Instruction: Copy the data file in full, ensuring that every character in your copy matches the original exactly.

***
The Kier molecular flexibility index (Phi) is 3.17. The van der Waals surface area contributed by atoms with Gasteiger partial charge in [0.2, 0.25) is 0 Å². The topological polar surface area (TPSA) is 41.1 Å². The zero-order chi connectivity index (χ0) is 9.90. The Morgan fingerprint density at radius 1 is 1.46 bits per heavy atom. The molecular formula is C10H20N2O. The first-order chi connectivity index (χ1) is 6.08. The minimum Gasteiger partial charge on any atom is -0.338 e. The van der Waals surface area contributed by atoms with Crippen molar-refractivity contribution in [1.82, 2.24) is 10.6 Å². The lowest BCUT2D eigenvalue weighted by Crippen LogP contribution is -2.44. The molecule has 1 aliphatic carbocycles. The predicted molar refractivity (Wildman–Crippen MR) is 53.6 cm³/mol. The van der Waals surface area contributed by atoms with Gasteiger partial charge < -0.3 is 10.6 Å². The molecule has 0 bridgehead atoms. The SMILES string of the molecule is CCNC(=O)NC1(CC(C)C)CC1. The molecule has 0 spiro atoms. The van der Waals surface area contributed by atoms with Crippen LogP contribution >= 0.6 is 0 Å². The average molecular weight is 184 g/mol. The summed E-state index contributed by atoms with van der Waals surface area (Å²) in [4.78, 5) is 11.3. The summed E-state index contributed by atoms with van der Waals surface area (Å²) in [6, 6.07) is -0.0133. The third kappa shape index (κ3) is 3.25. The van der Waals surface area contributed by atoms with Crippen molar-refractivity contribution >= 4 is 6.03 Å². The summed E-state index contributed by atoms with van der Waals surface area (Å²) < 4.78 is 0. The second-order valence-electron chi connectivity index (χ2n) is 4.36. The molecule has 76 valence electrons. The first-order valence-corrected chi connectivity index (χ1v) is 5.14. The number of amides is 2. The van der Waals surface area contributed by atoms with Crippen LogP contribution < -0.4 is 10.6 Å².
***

The Kier molecular flexibility index (Phi) is 3.17. The van der Waals surface area contributed by atoms with Gasteiger partial charge in [0.2, 0.25) is 0 Å². The topological polar surface area (TPSA) is 41.1 Å². The zero-order chi connectivity index (χ0) is 9.90. The Morgan fingerprint density at radius 1 is 1.46 bits per heavy atom. The molecular formula is C10H20N2O. The first-order chi connectivity index (χ1) is 6.08. The minimum Gasteiger partial charge on any atom is -0.338 e. The van der Waals surface area contributed by atoms with Crippen molar-refractivity contribution in [1.82, 2.24) is 10.6 Å². The lowest BCUT2D eigenvalue weighted by Crippen LogP contribution is -2.44. The molecule has 1 aliphatic carbocycles. The predicted molar refractivity (Wildman–Crippen MR) is 53.6 cm³/mol. The van der Waals surface area contributed by atoms with Gasteiger partial charge < -0.3 is 10.6 Å². The molecule has 0 bridgehead atoms. The SMILES string of the molecule is CCNC(=O)NC1(CC(C)C)CC1. The molecule has 0 spiro atoms. The van der Waals surface area contributed by atoms with Crippen LogP contribution >= 0.6 is 0 Å². The average molecular weight is 184 g/mol. The summed E-state index contributed by atoms with van der Waals surface area (Å²) in [4.78, 5) is 11.3. The summed E-state index contributed by atoms with van der Waals surface area (Å²) in [6, 6.07) is -0.0133. The third kappa shape index (κ3) is 3.25. The van der Waals surface area contributed by atoms with Crippen molar-refractivity contribution >= 4 is 6.03 Å². The summed E-state index contributed by atoms with van der Waals surface area (Å²) < 4.78 is 0. The second-order valence-electron chi connectivity index (χ2n) is 4.36. The molecule has 76 valence electrons. The first-order valence-corrected chi connectivity index (χ1v) is 5.14. The number of amides is 2. The van der Waals surface area contributed by atoms with Crippen LogP contribution < -0.4 is 10.6 Å².